Benedict XVI and Vatican refuse to bring true reform
Pope and Church hierarchy have refused to bring true reform
BY DAVID CLOHESSY, Special to The Post and Courier
Sunday, May 2, 2010
Last weekend, the pope continued his pattern of avoiding substantive discussion of the church's roiling worldwide child sex abuse and cover-up crisis.
Days earlier, he used the word "abuse" in public for the first time in more than a month, promising "action on the part of the Church."
A few days before that, he described the Church as the body of Jesus Christ "wounded by our sins."
Pope Benedict is in a difficult but perversely enviable position. He heads an institution in which thousands of children in the U.S. alone have been raped, sodomized and/or assaulted (no one knows the precise number), and in which nearly 4,700 clergy were alleged to have committed sexual abuse between 1950 and 2002, according to a John Jay College of Criminal Justice survey commissioned by the U.S. Conference of Catholic Bishops. These figures are widely assumed by experts to be only a fraction of the total.
The Church has attempted to cover up many of these crimes; offenders have been protected, promoted and transferred (and some still are), as the news media have made apparent.
Yet all Benedict has to do is make indirect references to and promises about these devastating crimes and cover-ups, and he is widely graced with favorable international coverage. With just two or three carefully orchestrated sentences over a few days, Benedict leaves the impression that he's doing something about an intractable, decades-old crisis.
Many in the Church hierarchy seem to think that the most brief acknowledgment of wrongdoing and an indistinct promise of reform will generate sufficient goodwill.
Keep in mind that the pope is the CEO of a global monarchy with a very troubling track record when it comes to the safety of kids.
Benedict has the power, with a stroke of a pen, to really make a difference and protect the vulnerable, heal the wounded and restore trust in the hierarchy. He just refuses to use that power in any way that brings true reform to the Church by putting an end to decades of secrecy and recklessness.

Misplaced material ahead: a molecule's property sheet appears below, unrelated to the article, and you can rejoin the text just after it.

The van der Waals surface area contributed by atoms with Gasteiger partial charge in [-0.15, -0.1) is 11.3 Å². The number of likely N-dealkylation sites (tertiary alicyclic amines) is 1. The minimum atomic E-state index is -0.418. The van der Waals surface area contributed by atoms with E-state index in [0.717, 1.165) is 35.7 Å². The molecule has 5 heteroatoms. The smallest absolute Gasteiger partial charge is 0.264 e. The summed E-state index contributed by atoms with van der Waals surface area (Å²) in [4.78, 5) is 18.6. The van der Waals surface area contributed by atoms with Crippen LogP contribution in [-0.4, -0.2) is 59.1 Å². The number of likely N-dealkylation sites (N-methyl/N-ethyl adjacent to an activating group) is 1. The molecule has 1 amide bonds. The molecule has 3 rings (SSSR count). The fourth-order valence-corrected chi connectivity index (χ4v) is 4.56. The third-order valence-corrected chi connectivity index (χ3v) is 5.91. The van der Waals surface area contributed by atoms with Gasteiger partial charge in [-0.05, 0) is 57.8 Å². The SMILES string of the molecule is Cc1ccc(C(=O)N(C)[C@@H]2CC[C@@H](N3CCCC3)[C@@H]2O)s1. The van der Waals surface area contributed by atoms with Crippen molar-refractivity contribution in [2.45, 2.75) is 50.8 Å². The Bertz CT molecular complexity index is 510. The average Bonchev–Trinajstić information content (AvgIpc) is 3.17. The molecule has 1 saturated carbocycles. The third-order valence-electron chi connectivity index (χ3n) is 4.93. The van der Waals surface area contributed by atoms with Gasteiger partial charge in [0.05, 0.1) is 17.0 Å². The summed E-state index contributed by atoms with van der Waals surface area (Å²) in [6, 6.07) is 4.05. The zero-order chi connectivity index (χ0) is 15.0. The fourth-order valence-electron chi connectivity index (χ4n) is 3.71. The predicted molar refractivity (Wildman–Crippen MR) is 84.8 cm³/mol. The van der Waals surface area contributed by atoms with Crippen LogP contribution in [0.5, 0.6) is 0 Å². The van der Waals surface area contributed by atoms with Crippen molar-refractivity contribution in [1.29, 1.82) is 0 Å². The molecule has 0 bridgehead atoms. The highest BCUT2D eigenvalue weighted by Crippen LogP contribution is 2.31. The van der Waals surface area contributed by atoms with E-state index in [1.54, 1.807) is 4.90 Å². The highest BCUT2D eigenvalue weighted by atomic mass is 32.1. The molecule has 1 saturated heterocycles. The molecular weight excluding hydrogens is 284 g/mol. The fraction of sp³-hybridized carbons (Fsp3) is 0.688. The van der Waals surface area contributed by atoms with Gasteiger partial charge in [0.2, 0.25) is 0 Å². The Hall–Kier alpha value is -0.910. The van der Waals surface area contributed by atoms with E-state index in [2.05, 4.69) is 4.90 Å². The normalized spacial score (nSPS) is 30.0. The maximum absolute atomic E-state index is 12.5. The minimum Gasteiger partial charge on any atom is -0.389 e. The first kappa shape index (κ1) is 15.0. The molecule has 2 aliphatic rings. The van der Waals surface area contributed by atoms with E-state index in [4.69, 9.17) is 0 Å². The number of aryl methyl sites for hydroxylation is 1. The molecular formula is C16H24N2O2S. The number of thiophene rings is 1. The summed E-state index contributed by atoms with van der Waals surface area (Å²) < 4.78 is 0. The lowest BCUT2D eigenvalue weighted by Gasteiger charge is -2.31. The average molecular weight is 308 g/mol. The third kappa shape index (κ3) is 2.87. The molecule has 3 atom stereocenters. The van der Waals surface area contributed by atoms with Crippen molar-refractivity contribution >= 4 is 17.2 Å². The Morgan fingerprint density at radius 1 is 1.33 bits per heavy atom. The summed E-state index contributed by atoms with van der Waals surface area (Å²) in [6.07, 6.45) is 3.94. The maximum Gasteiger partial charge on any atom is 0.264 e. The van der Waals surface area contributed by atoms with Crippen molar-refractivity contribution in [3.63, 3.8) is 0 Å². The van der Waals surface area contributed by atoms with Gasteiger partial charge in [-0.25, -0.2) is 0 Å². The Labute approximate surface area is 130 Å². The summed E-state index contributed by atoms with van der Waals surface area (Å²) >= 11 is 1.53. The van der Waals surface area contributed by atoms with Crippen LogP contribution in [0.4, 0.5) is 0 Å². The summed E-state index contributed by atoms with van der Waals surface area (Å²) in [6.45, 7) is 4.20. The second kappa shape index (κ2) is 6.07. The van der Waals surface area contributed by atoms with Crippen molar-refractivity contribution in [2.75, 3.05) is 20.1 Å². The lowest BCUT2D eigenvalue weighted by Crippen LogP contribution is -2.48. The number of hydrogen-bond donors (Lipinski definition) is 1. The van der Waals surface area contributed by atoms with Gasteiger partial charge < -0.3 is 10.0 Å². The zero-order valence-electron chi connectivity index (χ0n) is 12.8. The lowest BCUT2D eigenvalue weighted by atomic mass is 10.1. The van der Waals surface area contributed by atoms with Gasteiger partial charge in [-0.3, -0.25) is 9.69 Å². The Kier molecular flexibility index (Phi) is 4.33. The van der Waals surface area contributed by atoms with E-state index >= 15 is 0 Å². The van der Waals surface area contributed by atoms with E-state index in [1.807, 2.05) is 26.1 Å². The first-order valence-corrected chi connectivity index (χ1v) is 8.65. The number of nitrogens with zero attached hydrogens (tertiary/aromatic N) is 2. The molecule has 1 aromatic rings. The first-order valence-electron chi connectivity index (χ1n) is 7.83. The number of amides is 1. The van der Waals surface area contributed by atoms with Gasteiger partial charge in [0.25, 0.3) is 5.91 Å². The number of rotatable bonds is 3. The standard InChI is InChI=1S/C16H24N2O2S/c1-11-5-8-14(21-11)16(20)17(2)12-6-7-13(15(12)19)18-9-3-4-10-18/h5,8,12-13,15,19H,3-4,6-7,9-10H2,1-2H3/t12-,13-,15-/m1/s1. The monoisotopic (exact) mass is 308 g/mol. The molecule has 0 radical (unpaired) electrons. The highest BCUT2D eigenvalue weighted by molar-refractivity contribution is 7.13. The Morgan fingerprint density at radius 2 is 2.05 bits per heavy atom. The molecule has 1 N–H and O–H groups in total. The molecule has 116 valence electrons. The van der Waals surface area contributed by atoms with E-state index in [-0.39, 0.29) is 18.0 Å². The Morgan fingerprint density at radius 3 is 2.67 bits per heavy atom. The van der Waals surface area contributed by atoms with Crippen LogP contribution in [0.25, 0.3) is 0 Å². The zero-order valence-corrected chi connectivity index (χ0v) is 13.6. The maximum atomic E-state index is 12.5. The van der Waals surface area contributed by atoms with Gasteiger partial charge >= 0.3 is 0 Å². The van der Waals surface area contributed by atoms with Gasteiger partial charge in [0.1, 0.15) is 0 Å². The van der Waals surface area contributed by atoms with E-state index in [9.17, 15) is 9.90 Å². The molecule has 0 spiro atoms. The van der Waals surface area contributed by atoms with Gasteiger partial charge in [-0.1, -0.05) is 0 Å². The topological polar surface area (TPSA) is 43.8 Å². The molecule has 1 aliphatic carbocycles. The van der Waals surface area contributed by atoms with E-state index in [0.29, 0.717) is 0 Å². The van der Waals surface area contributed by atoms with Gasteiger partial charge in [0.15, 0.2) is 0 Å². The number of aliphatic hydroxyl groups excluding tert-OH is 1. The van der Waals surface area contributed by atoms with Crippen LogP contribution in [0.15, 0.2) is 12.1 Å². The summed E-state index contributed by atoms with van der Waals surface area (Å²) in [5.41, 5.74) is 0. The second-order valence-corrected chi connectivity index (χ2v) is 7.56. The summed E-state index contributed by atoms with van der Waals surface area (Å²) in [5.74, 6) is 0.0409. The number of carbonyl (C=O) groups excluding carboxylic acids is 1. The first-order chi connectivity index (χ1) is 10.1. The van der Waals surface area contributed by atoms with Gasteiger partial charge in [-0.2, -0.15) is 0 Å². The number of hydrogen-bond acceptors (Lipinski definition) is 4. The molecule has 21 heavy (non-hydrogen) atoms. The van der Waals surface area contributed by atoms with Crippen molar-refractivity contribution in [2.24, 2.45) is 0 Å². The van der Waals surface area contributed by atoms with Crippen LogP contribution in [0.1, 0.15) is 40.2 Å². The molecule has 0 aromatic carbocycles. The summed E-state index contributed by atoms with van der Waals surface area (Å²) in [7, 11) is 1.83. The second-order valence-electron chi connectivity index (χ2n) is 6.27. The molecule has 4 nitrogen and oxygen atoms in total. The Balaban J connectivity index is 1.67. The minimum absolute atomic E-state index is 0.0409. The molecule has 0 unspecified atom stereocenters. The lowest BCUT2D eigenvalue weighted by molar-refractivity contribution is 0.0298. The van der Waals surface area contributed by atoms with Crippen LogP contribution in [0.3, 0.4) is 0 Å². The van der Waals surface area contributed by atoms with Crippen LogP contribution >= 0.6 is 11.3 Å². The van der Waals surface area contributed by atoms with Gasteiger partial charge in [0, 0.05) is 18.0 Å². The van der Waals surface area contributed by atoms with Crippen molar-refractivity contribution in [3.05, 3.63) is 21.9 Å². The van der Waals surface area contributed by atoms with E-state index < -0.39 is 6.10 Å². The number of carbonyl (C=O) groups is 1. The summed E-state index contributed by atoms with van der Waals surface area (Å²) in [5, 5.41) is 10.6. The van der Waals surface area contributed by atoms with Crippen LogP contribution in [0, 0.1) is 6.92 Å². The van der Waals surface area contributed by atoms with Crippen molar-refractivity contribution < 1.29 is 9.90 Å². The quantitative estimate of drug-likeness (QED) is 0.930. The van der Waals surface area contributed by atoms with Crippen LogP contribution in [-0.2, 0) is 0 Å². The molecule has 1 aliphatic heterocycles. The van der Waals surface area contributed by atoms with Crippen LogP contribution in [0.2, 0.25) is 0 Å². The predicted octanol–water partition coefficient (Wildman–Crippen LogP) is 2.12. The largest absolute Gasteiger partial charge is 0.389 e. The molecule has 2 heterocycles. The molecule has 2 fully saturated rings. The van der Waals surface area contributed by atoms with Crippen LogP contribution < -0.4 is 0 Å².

Instead, he only uses words. Words can be powerful weapons, especially when the pope is taking on worldwide crises over which he has no control, like poverty, war, racism and AIDS. But over this scandal, Benedict has virtually limitless power. And his words, however eloquent, protect no one (except perhaps the Church's criminals and enablers).
Sadly, this pattern of talking a lot but doing little to tackle predatory priests, nuns, brothers, bishops and seminarians "trickles down." When the media and the parishioners are moved by gestures and impressed with words, few in the Church hierarchy feel compelled to take tangible steps to oust child-molesting clerics, or have them criminally prosecuted, and help their still-suffering victims.
Take Charleston's Catholic Diocese. Over the past few years, our group has urged diocese officials to take several steps forward dealing with abuse. But for the most part, we've been rebuffed or ignored.
We've asked Catholic officials in Charleston to post the names of proven, admitted and credibly accused child-molesting clerics on the diocesan website. Few of the state's Catholics, for example, know of Fr. Robert Hrdlicka, who pled guilty to indecent acts with minors in Beaufort in 1993 after being accused in the 1970s for abusing boys in Nebraska.
Almost 20 U.S. dioceses have posted names, according to BishopAccountability.org. But not the Diocese of Charleston. We asked Catholic officials in South Carolina and many other dioceses to stop taking advantage of legal loopholes and technicalities such as the statute of limitations, yet we've seen precious little indication that our pleas are being heard.
A year ago, the bishop of Charleston, the Most Rev. Robert Guglielmone, issued a statement "inviting any victim of sexual abuse by Church personnel to meet with him for spiritual healing." But like many other bishops, Guglielmone made no mention of the civic and Christian duty to call police, despite what the Church has claimed to be a policy requiring that law enforcement is notified. The Church's determination over the years to handle criminal matters "in house" has led to the devastation of children's lives across the world.
Recently, Church officials have lashed out at media coverage of the scandals. Guglielmone defended his boss in the diocesan newspaper and online by claiming "Pope Benedict has done more than any other pontiff to address the issue of child sexual abuse and prevent it from occurring." In the real world, this is called "damning with faint praise."
He repeats the old canard about the Church making "great strides" in combating abuse, while neglecting to admit that only the pressure of outraged parishioners, civil lawsuits, criminal prosecutions and media coverage have forced the Church hierarchy to act.
Guglielmone states the obvious: that abuse is "not an issue unique to priests." He touts the Church's supposed "strict guidelines" on abuse but fails to mention a fatal flaw -- there's virtually no penalty for violating those guidelines, only a citation in an annual report by a Church panel. So Church officials continue to act much like they always have, albeit with considerably more public relations savvy than they were forced to use in the past.
David Clohessy is executive director of Chicago-based Survivors Network of those Abused by Priests (SNAP).